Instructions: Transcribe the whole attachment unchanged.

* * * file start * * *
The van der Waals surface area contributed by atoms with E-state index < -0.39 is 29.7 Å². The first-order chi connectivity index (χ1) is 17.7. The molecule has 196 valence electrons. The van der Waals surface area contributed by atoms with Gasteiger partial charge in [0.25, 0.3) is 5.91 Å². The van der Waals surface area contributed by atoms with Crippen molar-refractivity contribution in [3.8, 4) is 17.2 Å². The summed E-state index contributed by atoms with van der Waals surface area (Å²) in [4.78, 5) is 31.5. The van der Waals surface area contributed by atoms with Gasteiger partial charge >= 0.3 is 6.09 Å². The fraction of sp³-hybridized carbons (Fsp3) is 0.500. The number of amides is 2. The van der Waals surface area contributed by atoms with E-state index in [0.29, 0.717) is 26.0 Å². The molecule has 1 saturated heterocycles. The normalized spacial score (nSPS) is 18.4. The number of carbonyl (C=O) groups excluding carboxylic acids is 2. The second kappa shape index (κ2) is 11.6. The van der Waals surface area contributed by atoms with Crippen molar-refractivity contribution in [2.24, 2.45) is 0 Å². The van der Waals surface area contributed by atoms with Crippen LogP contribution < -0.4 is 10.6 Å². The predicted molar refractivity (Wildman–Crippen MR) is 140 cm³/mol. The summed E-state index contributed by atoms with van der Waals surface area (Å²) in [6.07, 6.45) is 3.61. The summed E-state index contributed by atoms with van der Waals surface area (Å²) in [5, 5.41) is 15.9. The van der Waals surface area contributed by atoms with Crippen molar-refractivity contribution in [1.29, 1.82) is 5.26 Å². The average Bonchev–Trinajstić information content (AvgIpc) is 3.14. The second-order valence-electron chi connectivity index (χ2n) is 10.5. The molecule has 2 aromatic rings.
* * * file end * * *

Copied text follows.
The van der Waals surface area contributed by atoms with E-state index < -0.39 is 29.7 Å². The first-order chi connectivity index (χ1) is 17.7. The molecule has 196 valence electrons. The van der Waals surface area contributed by atoms with Gasteiger partial charge in [0.25, 0.3) is 5.91 Å². The van der Waals surface area contributed by atoms with Crippen molar-refractivity contribution in [3.8, 4) is 17.2 Å². The summed E-state index contributed by atoms with van der Waals surface area (Å²) in [4.78, 5) is 31.5. The van der Waals surface area contributed by atoms with Gasteiger partial charge >= 0.3 is 6.09 Å². The fraction of sp³-hybridized carbons (Fsp3) is 0.500. The number of amides is 2. The van der Waals surface area contributed by atoms with E-state index in [0.29, 0.717) is 26.0 Å². The molecule has 1 saturated heterocycles. The normalized spacial score (nSPS) is 18.4. The number of carbonyl (C=O) groups excluding carboxylic acids is 2. The second kappa shape index (κ2) is 11.6. The van der Waals surface area contributed by atoms with Crippen molar-refractivity contribution in [2.24, 2.45) is 0 Å². The van der Waals surface area contributed by atoms with Crippen LogP contribution < -0.4 is 10.6 Å². The predicted molar refractivity (Wildman–Crippen MR) is 140 cm³/mol. The summed E-state index contributed by atoms with van der Waals surface area (Å²) in [6.07, 6.45) is 3.61. The summed E-state index contributed by atoms with van der Waals surface area (Å²) in [5, 5.41) is 15.9. The van der Waals surface area contributed by atoms with Crippen molar-refractivity contribution in [1.29, 1.82) is 5.26 Å². The average Bonchev–Trinajstić information content (AvgIpc) is 3.14. The second-order valence-electron chi connectivity index (χ2n) is 10.5. The molecule has 2 aromatic rings.